The first “Throne of Glass” book.

Now, let’s turn to “Throne of Glass.” This is where readers will debate about the reading order. Mori created a TikTok of her recommendation.

  1. “Throne of Glass” (2012)
  2. “Crown of Midnight” (2013)
  3. “The Assassin’s Blade” (2014, a prequel book) 
  4. “Heir of Fire” (2014)
  5. “Queen of Shadows” (2015)
  6. “Empire of Storms” (2016) and “Tower of Dawn” (2017) in tandem 
  7. “Kingdom of Ash” (2018)

The biggest sticking points in this reading order are when to read “The Assassin’s Blade,” the prequel book, and whether the two penultimate books, “Empire of Storms” and “Tower of Dawn,” should be read in tandem or as separate novels.

Mori notes that SJM herself recommends reading the prequel book first. As for the tandem read, that’s up to you. If you decide to tackle it, Mori created a chapter list to follow for her book club, so you can alternate.

(Writer’s note: I did the tandem read as a first-time reader and it was very fun. I’d recommend it.)

The first “Crescent City” book, “House of Earth and Blood.”
The first “Crescent City” book, “House of Earth and Blood.”

After “ACOTAR” and “TOG,” you’ll read the “Crescent City” books. There are only two books published so far, the third coming in January of next year. Here’s your (breathtakingly straightforward) reading order:

  1. “House of Earth and Blood” (2020)
  2. “House of Sky and Breath” (2022)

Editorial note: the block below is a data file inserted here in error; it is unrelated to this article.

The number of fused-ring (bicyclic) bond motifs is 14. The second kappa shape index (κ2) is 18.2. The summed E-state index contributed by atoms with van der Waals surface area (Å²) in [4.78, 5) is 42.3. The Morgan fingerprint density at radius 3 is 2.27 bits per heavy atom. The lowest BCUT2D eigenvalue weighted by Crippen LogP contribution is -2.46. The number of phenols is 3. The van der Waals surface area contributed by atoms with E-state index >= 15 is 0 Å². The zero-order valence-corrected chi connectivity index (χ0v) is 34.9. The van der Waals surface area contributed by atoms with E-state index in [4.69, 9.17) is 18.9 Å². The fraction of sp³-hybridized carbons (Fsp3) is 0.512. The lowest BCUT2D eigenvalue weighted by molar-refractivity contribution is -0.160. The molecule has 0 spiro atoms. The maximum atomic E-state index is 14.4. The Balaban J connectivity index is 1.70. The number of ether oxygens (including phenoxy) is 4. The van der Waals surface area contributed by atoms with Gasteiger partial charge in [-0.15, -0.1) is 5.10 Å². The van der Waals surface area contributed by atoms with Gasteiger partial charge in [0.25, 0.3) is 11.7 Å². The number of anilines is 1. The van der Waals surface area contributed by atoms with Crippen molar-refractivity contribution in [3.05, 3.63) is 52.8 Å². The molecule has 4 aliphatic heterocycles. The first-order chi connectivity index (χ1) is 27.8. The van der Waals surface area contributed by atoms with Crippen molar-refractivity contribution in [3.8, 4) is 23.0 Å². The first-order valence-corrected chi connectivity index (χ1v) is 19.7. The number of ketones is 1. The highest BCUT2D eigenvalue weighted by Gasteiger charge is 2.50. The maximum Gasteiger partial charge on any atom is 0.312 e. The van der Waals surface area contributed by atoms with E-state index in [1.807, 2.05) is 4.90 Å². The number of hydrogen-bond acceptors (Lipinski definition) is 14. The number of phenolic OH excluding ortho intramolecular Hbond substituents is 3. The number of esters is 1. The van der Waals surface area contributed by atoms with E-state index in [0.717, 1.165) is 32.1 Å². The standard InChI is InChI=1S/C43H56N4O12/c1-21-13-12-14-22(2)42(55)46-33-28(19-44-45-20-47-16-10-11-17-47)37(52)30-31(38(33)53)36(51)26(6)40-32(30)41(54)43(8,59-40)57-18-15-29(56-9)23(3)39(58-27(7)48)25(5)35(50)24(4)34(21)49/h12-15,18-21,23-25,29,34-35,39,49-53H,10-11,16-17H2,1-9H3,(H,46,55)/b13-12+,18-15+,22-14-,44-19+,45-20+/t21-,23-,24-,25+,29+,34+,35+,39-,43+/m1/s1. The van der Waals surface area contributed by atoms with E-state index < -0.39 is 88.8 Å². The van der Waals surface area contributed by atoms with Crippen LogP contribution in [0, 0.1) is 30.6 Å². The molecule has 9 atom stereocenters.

3. “House of Flame and Shadow” (2024)

I read all of SJM’s books, and I think I missed the crossover moments. What were they?

Here’s the part where we’ll delve into some spoilers. 

Let’s start with the most prominent crossover event, which comes in the conclusion of SJM’s most recent book, “House of Sky and Breath,” in the “Crescent City” series.

Its protagonist, Bryce Quinlan, jumps through a port that ends up taking her to Velaris, a setting in “A Court of Thorns and Roses,” and right into the arms of familiar characters. She beholds the “ACOTAR” crew and clocks some uncanny physical similarities to her brother Ruhn and friends back in Crescent City.

Bryce also comes bearing a blade, dubbed the Starsword in “Crescent City,” which turns out to be an ancient weapon called Gwydion that’s gone missing in “ACOTAR.”

This was a major turning point in the SJM universe, as the author confirmed what readers suspected all along — these worlds are tied. Before this, SJM had left possible easter eggs throughout her books. Mori provided some notable ones:

  • Characters in “Crown of Midnight” (page 276) and “A Court of Silver Flames” (page 154) referring to different “worlds” and “realms.”
  • Aelin, the “Throne of Glass” protagonist, in “Kingdom of Ash” falls through worlds and sees Feyre and Rhys in Velaris (page 800).
  • Bryce in “House of Earth and Blood” notices two book titles — “The Walking Dead” and “The Book of Breathings” — that respectively play roles in the “Throne of Glass” and “ACOTAR” books (page 691).

What’s going to happen in “Crescent City” 3?

Now that the “ACOTAR” and “Crescent City” worlds have officially crossed over at the end of “House of Sky and Breath,” the forthcoming third “Crescent City” book could go in so many directions. 

What most predict is a full-blown “Captain America: Civil War” moment, where you think you’re getting a “Captain America” movie but it’s actually a “Spider-Man” and “Iron Man” and everybody-else movie.

So, while this is a “Crescent City” book, its protagonist has landed in the “ACOTAR” world — so we’ll expect to see how all these characters intertwine. (Particularly how Elain’s fated mate shakes out, but that’s a much longer story for another day.)

As for actual plot points, Mori says she expects “lots of pain but a happy ending.”

“Sarah has hinted we should be worried about Ruhn and we know he is most likely not doing well. I am trying to remember this is the same author who put Aelin in a coffin and tortured her for (over) 20 chapters. But on an exciting note, I expect a lot of answers to the Maas Universe.”